## Fachbereich Informatik

- Interactive Global Illumination (2002)
- Interactive graphics has been limited to simple direct illumination that commonly results in an artificial appearance. A more realistic appearance by simulating global illumination effects has been too costly to compute at interactive rates. In this paper we describe a new Monte Carlo-based global illumination algorithm. It achieves performance of up to 10 frames per second while arbitrary changes to the scene may be applied interactively. The performance is obtained through the effective use of a fast, distributed ray-tracing engine as well as a new interleaved sampling technique for parallel Monte Carlo simulation. A new filtering step in combination with correlated sampling avoids the disturbing noise artifacts common to Monte Carlo methods.

- Metropolis Light Transport for Participating Media (2000)
- In this paper we show how Metropolis Light Transport can be extended both in the underlying theoretical framework and the algorithmic implementation to incorporate volumetric scattering. We present a generalization of the path integral formulation thathandles anisotropic scattering in non-homogeneous media. Based on this framework we introduce a new mutation strategy that is specifically designed for participating media. It exploits the locality of light propagation by perturbing certain interaction points within the medium. To efficiently sample inhomogeneous media a new ray marching method has been developed that avoids aliasing artefacts and is significantly faster than stratified sampling. The resulting global illumination algorithm provides a physically correct simulation of light transport in the presence of participating media that includes effects such as volume caustics and multiple volume scattering. It is not restricted to certain classes of geometry and scattering models and has minimal memory requirements. Furthermore, it is unbiased and robust, in the sense that it produces satisfactory results for a wide range of input scenes and lighting situations within acceptable time bounds. In particular, we found that it is weil suited for complex scenes with many light sources.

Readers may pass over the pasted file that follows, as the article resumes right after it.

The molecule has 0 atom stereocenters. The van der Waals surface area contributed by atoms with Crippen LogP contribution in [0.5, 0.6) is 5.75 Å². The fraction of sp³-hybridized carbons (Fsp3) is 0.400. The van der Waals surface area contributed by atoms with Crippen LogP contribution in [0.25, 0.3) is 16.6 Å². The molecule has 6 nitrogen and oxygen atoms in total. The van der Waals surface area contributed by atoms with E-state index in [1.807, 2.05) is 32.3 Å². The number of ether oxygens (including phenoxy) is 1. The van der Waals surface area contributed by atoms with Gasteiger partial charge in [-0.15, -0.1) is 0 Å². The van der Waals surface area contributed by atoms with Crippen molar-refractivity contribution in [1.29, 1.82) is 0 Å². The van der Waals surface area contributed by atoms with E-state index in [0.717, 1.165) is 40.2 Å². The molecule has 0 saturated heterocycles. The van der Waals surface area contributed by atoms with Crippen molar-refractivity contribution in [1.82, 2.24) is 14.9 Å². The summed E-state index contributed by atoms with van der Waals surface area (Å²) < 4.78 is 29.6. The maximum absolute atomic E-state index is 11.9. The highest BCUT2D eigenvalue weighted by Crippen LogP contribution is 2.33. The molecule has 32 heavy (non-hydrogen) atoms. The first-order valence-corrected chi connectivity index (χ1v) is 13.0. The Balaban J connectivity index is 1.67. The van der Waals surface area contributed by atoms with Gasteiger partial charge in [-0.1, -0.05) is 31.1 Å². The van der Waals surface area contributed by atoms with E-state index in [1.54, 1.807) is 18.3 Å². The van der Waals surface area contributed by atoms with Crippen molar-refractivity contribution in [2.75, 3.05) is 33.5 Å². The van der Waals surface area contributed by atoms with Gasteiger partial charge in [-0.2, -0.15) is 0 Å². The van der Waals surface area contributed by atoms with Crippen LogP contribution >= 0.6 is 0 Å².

- Efficient Illumination by High Dynamic Range Images (2002)
- We present an algorithm for determining quadrature rules for computing the direct illumination of predominantly diffuse objects by high dynamic range images. The new method precisely reproduces fine shadow detail, is much more efficient as compared to Monte Carlo integration, and does not require any manual intervention.

- Efficient Bidirectional Path Tracing by Randomized Quasi-Monte Carlo Integration (2001)
- As opposed to Monte Carlo integration the quasi-Monte Carlo method does not allow for an (consistent) error estimate from the samples used for the integral approximation. In addition the deterministic error bound of quasi-Monte Carlo integration is not accessible in the setting of computer graphics, since usually the integrands are of unbounded variation. The structure of the high dimensional functionals to be computed for photorealistic image synthesis implies the application of the randomized quasi-Monte Carlo method. Thus we can exploit low discrepancy sampling and at the same time we can estimate the variance. The resulting technique is much more efficient than previous bidirectional path tracing algorithms.

- Trajectory Splitting by Restricted Replication (2001)
- New algorithms for efficient trajectory splitting are presented. By derandomizing these techniques that are derived from randomized quasi-Monte Carlo integration, trajectory splitting for the quasi-Monte Carlo method becomes available.